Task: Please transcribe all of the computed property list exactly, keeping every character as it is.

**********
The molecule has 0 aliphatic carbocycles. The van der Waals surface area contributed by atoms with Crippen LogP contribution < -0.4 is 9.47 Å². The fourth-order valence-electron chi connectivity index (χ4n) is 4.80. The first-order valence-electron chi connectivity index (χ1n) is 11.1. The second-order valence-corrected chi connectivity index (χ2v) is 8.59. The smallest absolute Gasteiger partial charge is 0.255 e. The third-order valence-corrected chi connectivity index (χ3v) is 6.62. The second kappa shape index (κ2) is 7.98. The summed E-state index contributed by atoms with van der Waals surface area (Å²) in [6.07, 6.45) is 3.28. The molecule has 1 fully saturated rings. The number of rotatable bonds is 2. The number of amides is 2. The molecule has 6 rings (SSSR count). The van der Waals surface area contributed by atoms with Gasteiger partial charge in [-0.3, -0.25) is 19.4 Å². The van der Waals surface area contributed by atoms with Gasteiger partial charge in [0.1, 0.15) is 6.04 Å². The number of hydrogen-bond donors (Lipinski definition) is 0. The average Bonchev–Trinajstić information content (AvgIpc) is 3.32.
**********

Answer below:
The molecule has 0 aliphatic carbocycles. The van der Waals surface area contributed by atoms with Crippen LogP contribution < -0.4 is 9.47 Å². The fourth-order valence-electron chi connectivity index (χ4n) is 4.80. The first-order valence-electron chi connectivity index (χ1n) is 11.1. The second-order valence-corrected chi connectivity index (χ2v) is 8.59. The smallest absolute Gasteiger partial charge is 0.255 e. The third-order valence-corrected chi connectivity index (χ3v) is 6.62. The second kappa shape index (κ2) is 7.98. The summed E-state index contributed by atoms with van der Waals surface area (Å²) in [6.07, 6.45) is 3.28. The molecule has 1 fully saturated rings. The number of rotatable bonds is 2. The number of amides is 2. The molecule has 6 rings (SSSR count). The van der Waals surface area contributed by atoms with Gasteiger partial charge in [-0.3, -0.25) is 19.4 Å². The van der Waals surface area contributed by atoms with Gasteiger partial charge in [0.1, 0.15) is 6.04 Å². The number of hydrogen-bond donors (Lipinski definition) is 0. The average Bonchev–Trinajstić information content (AvgIpc) is 3.32.